And you know what the real irony is of this purple paint stay-the-hell-out boundary thing? It is a lot like the blue woad that the Celtic ancestors of the Scots and Irish used to paint their bodies with  before entering into battle. Except it is now the landowner who has painted himself in war paint.

Isn’t life funny.

My comments to the PA Game Commission

The Pennsylvania Game Commission board of commissioners will be meeting this weekend, to set next season’s dates and bag limits. Like many other people, I submitted comments by email last week. From past experiences with this, I know that the commissioners read comments and requests from the public. Some of my comments, and those of my son, have received direct feedback from various members of the board.

A key to getting the commissioners to read and truly consider your comments is to submit them with plenty of time for the recipients to read them. If you submit comments a day or two before the meeting, it’s a very low likelihood of anyone having time to read them. Also, try to keep comments short, to the point, and sweet. Comments with prolonged bitching, whining, and playing biologist when you have no training or education or even a novice’s interest in wildlife biology, are all ways to ensure that your audience at best glances at your comments.

“Dear Commissioners,
Hunting should be fun, and therefore our small game seasons should run unbroken from their Fall opening to their February close. Whatever long gone reason for the on again-off again pattern of small game seasons, Pennsylvania must create opportunities for everyone. No biological reason exists for hiccup-style seasons. Few if any other states have this odd pattern. Let’s just let our hunters have fun and hunt.

In that vein, please consider allowing bodygrip traps on running pole sets in our most rural WMUs. The idea that a loose domestic dog is going to get caught in a trap in the middle of a state forest wilderness is preposterous. Same is true on private land. Same goes for allowing snares. We need all the tools we can get to manage coyotes. With now three years of crazy freeze-thaw-rain winter weather cycles, it’s impossible to rely on footholds. Cable restraints should be allowed throughout the whole season, and snares should be allowed on private land and or on public land in the Big Woods WMUs.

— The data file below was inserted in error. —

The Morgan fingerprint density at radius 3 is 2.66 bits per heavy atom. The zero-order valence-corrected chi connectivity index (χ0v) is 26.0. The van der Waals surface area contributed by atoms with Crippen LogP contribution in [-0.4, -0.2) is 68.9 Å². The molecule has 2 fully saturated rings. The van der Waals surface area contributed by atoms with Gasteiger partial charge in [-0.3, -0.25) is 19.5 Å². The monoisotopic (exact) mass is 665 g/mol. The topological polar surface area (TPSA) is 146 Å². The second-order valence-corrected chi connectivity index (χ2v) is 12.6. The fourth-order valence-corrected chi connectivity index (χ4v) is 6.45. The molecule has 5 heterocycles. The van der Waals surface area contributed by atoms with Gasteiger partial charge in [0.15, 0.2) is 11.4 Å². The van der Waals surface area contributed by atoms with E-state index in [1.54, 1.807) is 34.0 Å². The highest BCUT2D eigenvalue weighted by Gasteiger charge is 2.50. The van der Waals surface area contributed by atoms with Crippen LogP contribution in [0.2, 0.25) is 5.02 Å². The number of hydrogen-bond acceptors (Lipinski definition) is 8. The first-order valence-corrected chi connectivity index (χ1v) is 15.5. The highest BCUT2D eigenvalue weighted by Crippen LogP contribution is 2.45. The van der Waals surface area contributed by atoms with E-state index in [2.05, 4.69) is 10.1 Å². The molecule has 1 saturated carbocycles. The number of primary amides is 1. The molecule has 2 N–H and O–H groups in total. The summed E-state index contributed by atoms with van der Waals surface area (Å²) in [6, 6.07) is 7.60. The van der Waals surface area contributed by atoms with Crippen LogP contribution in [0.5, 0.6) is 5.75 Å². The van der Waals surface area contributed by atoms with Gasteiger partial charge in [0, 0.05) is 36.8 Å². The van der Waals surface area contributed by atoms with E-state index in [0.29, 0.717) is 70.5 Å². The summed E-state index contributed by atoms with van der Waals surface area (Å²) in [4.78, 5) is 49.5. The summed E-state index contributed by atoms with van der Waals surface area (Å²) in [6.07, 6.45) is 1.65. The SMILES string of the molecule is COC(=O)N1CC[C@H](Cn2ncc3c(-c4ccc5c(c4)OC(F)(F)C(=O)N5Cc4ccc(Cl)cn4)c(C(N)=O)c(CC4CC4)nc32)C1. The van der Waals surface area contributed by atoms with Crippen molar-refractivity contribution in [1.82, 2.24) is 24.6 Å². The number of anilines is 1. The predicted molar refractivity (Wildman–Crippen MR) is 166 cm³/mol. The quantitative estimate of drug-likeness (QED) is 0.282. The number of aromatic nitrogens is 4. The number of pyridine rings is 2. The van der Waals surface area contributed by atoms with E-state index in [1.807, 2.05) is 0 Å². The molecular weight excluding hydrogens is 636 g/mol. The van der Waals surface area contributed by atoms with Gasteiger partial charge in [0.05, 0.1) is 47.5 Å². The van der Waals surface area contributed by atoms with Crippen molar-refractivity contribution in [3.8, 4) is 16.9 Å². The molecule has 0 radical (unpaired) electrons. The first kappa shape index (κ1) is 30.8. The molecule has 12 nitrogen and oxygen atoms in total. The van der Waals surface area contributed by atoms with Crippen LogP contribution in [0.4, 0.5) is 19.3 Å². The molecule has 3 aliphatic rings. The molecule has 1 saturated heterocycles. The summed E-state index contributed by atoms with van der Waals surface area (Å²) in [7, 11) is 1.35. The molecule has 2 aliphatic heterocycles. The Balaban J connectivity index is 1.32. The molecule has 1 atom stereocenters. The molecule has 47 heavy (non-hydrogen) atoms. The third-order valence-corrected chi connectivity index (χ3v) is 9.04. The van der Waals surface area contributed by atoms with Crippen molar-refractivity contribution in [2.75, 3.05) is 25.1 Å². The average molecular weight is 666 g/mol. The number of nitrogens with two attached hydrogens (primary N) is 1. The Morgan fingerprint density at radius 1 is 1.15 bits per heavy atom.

Finally, please put one of our Sundays on the day after the Saturday bear rifle opener, and another Sunday on the day after the Saturday deer rifle opener. This will create the most energy and excitement for our hunters. Even better, make bear and deer rifle concurrent!

Thank you for considering my thoughts,

–Josh”

My Morning Drive with NPR

Early yesterday morning’s two-hour drive involved a sparse radio channel selection in rural Pennsylvania.

Northern Schuylkill County is, after all, The Skook, and thus devoid of radio signals or much else emanating from the early Twentieth Century.

In a world of handheld oblivion, to some, including me, this insularity is a charming reminder of the rural good life. Rural people are largely content, and contentment is its own form of riches.

However, this long drive through raped coal fields also necessitated taking what I could get on the radio to help keep me awake, and that fell to the many taxpayer funded National Public Radio “public” radio signals along the way. Not even country stations had staying power beyond thirty seconds before fuzzing out and melding with some other vague music sound.

Having once been a fan of NPR, and still occasionally listening to NPR out of morbid fascination, I decided to open my heart and give another open-minded listen to what has become a notorious gateway for All-Things-Leftist propaganda.

“What the hell, it’s a long drive, might as well listen to these guys. They are the only stations coming through strong, anyhow,” I mused, while sipping the other second coffee.